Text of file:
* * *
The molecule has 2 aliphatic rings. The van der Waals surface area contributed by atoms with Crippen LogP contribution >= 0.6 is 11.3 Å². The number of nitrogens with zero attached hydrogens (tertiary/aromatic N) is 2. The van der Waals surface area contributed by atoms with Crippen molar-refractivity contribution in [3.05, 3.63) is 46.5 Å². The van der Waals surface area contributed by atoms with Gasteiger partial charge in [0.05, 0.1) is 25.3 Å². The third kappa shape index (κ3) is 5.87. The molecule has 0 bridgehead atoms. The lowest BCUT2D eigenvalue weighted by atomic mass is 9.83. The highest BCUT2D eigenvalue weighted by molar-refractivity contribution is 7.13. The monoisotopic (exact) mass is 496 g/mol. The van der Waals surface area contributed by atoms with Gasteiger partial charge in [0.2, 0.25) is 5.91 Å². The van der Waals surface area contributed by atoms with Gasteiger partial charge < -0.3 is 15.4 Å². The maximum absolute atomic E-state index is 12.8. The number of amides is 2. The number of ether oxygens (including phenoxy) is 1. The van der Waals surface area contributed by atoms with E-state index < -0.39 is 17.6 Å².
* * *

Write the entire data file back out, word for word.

The molecule has 2 aliphatic rings. The van der Waals surface area contributed by atoms with Crippen LogP contribution >= 0.6 is 11.3 Å². The number of nitrogens with zero attached hydrogens (tertiary/aromatic N) is 2. The van der Waals surface area contributed by atoms with Crippen molar-refractivity contribution in [3.05, 3.63) is 46.5 Å². The van der Waals surface area contributed by atoms with Gasteiger partial charge in [0.05, 0.1) is 25.3 Å². The third kappa shape index (κ3) is 5.87. The molecule has 0 bridgehead atoms. The lowest BCUT2D eigenvalue weighted by atomic mass is 9.83. The highest BCUT2D eigenvalue weighted by molar-refractivity contribution is 7.13. The monoisotopic (exact) mass is 496 g/mol. The van der Waals surface area contributed by atoms with Gasteiger partial charge in [0.2, 0.25) is 5.91 Å². The van der Waals surface area contributed by atoms with Gasteiger partial charge < -0.3 is 15.4 Å². The maximum absolute atomic E-state index is 12.8. The number of amides is 2. The number of ether oxygens (including phenoxy) is 1. The van der Waals surface area contributed by atoms with E-state index < -0.39 is 17.6 Å².